"In 1963 ... 28 native-born Mississippi Methodist ministers signed a formal declaration decrying the racism that made Mississippi the poster child of white supremacy. This powerful monograph by Reiff (religion, Emory and Henry College) contextualizes the declaration in the world of Mississippi's white Methodism, dominated by ministerial conservative Willard Leggett and segregationist John Satterfield. Reiff follows the 28 signatories, some of whom were forced to abandon the pulpits, some of whom chose exodus, and some of whom stayed behind. He explores the significance of the "Born of Conviction" statement as a prophetic challenge to the closed society of 1960s Mississippi, especially its power to shape Mississippi Methodism's evolving but incomplete struggle to overcome racism. ... This monograph adds to the literature about civil rights era Methodists, highlighting the role of racial moderates and their struggles to live out the dictates of their faith in a society ravaged by its tragic history"--Choice Reviews.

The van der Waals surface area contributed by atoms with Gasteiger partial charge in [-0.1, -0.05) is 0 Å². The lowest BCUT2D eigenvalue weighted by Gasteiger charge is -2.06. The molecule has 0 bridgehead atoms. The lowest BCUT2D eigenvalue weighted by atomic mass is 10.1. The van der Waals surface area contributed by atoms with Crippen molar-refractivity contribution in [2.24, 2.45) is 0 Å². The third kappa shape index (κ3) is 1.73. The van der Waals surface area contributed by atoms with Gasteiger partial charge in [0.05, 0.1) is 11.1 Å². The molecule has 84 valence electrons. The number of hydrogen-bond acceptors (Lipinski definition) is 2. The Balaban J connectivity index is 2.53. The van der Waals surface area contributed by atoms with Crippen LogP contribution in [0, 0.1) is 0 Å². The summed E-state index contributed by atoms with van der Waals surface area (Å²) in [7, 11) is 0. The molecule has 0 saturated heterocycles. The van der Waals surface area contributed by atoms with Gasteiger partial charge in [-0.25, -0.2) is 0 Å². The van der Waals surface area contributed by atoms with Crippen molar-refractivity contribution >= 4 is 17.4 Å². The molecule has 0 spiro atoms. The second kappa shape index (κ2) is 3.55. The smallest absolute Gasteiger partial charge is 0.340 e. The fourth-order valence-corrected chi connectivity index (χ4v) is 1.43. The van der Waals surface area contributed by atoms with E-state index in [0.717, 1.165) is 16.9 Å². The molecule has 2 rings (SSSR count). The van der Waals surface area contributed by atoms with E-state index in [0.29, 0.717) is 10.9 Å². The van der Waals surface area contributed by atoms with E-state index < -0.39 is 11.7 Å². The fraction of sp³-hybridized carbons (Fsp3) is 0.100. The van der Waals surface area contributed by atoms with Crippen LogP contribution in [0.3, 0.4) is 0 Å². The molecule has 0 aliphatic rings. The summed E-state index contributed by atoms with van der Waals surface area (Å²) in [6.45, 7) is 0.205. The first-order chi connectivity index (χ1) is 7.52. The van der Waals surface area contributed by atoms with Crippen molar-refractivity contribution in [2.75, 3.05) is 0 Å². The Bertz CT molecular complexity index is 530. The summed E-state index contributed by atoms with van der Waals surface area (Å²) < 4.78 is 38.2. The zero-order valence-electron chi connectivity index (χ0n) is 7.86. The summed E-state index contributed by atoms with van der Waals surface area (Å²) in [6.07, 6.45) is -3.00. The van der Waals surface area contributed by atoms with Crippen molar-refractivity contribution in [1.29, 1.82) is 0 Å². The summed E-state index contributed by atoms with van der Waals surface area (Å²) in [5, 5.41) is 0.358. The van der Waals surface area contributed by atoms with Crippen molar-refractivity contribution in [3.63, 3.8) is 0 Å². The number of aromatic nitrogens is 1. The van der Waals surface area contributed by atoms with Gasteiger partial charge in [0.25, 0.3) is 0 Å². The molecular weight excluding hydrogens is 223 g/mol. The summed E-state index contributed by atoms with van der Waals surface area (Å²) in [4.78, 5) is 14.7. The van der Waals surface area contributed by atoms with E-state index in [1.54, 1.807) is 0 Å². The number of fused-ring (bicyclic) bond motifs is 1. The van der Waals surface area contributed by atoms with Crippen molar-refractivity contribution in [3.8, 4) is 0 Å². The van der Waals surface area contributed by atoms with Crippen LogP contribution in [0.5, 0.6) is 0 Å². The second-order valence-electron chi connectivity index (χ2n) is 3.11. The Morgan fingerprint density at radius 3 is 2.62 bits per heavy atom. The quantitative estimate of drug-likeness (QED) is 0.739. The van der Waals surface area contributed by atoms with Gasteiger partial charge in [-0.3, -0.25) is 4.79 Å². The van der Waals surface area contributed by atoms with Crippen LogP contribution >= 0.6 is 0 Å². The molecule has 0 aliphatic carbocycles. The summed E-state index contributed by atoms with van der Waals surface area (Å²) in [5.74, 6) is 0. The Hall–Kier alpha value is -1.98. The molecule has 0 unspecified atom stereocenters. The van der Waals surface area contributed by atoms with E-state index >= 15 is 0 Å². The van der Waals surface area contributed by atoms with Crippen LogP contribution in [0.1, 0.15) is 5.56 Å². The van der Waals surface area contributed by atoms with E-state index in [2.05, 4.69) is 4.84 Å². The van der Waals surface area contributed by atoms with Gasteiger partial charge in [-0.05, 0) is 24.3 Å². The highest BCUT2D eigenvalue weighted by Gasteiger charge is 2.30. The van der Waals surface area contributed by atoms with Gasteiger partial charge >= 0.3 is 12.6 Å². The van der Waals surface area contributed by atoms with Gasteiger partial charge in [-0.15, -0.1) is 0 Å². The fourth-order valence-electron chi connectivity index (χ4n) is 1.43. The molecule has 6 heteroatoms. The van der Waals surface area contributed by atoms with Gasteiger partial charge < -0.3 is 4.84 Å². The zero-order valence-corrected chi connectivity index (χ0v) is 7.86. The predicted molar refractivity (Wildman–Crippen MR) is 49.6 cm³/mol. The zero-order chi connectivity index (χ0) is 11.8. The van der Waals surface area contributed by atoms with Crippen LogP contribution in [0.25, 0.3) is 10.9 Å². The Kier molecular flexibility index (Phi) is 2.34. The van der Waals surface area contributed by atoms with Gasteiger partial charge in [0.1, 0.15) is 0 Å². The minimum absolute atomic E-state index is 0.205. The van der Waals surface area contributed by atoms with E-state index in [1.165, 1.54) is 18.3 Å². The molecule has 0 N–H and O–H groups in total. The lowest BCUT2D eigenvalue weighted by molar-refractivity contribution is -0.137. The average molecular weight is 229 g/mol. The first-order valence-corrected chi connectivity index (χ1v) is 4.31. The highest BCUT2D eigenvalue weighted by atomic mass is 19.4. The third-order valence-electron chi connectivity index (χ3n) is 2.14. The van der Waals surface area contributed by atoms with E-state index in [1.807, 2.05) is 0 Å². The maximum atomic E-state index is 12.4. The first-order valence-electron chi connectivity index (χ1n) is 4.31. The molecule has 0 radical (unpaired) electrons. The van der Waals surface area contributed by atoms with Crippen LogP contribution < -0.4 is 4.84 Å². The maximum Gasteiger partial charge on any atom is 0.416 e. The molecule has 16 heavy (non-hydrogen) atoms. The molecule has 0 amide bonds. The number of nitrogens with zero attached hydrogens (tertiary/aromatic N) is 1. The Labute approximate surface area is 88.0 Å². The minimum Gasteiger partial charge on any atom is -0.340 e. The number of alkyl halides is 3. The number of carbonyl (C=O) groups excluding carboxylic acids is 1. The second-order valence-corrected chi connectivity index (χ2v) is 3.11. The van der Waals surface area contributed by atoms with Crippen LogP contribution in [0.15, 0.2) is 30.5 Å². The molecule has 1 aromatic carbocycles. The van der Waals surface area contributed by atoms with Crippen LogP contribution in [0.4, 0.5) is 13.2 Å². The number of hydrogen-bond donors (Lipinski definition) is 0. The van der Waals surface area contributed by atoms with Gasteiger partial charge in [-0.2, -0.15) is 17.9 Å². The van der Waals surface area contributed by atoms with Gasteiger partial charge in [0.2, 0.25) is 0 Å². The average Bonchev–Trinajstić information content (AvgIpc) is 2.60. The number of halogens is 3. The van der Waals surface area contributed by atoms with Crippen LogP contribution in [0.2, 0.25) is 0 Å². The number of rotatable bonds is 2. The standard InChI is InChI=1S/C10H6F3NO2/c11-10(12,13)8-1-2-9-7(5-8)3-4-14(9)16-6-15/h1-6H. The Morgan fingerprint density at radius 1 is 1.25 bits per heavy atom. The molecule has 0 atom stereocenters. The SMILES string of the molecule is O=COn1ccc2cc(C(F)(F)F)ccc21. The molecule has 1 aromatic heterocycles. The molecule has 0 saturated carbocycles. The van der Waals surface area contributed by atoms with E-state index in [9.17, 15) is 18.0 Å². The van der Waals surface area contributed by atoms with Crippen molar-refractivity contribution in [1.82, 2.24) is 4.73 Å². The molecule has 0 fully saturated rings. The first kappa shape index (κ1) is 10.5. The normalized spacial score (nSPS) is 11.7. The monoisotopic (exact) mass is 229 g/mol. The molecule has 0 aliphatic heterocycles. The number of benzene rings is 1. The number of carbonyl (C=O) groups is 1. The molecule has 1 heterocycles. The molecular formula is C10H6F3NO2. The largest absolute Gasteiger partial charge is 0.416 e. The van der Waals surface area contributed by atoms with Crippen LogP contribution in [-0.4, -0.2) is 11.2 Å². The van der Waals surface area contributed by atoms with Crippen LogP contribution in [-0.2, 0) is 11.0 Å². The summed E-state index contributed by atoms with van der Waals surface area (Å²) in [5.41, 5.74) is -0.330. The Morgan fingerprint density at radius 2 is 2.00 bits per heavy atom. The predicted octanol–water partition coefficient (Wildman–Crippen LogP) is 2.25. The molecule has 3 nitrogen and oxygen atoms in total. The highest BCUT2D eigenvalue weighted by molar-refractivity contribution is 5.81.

Born of conviction cast of characters -- Introduction : at the church steps -- Prelude to a crisis -- Methodism and Mississippi -- The road to born of conviction : sources of dissent -- Mississippi 1962 -- Born of conviction : call and response -- A time to speak -- Methodist ministers shatter vacuum : January 1963 -- Congregational and community responses -- What became of the twenty-eight? -- Spoke out, forced out? -- Continuing exodus -- A mind to stay here -- Memory and legacy -- Assessing and remembering born of conviction -- Legacies of born of conviction
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